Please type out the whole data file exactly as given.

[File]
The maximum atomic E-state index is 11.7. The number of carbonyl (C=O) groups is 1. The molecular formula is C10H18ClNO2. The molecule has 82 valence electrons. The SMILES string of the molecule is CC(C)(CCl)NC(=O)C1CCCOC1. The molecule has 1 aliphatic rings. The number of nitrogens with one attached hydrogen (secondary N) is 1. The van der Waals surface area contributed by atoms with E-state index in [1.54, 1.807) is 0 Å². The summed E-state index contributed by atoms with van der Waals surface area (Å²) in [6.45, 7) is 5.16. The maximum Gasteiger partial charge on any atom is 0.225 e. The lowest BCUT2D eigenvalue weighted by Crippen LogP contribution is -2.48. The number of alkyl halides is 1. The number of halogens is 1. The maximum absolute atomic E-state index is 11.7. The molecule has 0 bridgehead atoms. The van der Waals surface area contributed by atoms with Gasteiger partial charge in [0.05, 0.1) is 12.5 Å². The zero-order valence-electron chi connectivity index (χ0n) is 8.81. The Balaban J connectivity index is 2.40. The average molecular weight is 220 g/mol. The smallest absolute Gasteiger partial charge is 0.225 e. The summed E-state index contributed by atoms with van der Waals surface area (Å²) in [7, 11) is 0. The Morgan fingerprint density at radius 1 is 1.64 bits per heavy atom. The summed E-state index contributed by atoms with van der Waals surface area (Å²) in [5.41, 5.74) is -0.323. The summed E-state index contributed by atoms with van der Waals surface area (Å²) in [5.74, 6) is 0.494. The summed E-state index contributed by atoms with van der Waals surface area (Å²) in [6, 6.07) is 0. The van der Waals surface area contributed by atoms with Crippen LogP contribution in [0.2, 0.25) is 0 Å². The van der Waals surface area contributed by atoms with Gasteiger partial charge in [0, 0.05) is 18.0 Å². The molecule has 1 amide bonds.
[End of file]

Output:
The maximum atomic E-state index is 11.7. The number of carbonyl (C=O) groups is 1. The molecular formula is C10H18ClNO2. The molecule has 82 valence electrons. The SMILES string of the molecule is CC(C)(CCl)NC(=O)C1CCCOC1. The molecule has 1 aliphatic rings. The number of nitrogens with one attached hydrogen (secondary N) is 1. The van der Waals surface area contributed by atoms with E-state index in [1.54, 1.807) is 0 Å². The summed E-state index contributed by atoms with van der Waals surface area (Å²) in [6.45, 7) is 5.16. The maximum Gasteiger partial charge on any atom is 0.225 e. The lowest BCUT2D eigenvalue weighted by Crippen LogP contribution is -2.48. The number of alkyl halides is 1. The number of halogens is 1. The maximum absolute atomic E-state index is 11.7. The molecule has 0 bridgehead atoms. The van der Waals surface area contributed by atoms with Gasteiger partial charge in [0.05, 0.1) is 12.5 Å². The zero-order valence-electron chi connectivity index (χ0n) is 8.81. The Balaban J connectivity index is 2.40. The average molecular weight is 220 g/mol. The smallest absolute Gasteiger partial charge is 0.225 e. The summed E-state index contributed by atoms with van der Waals surface area (Å²) in [7, 11) is 0. The Morgan fingerprint density at radius 1 is 1.64 bits per heavy atom. The summed E-state index contributed by atoms with van der Waals surface area (Å²) in [5.41, 5.74) is -0.323. The summed E-state index contributed by atoms with van der Waals surface area (Å²) in [5.74, 6) is 0.494. The summed E-state index contributed by atoms with van der Waals surface area (Å²) in [6, 6.07) is 0. The van der Waals surface area contributed by atoms with Crippen LogP contribution in [0.2, 0.25) is 0 Å². The van der Waals surface area contributed by atoms with Gasteiger partial charge in [0, 0.05) is 18.0 Å². The molecule has 1 amide bonds.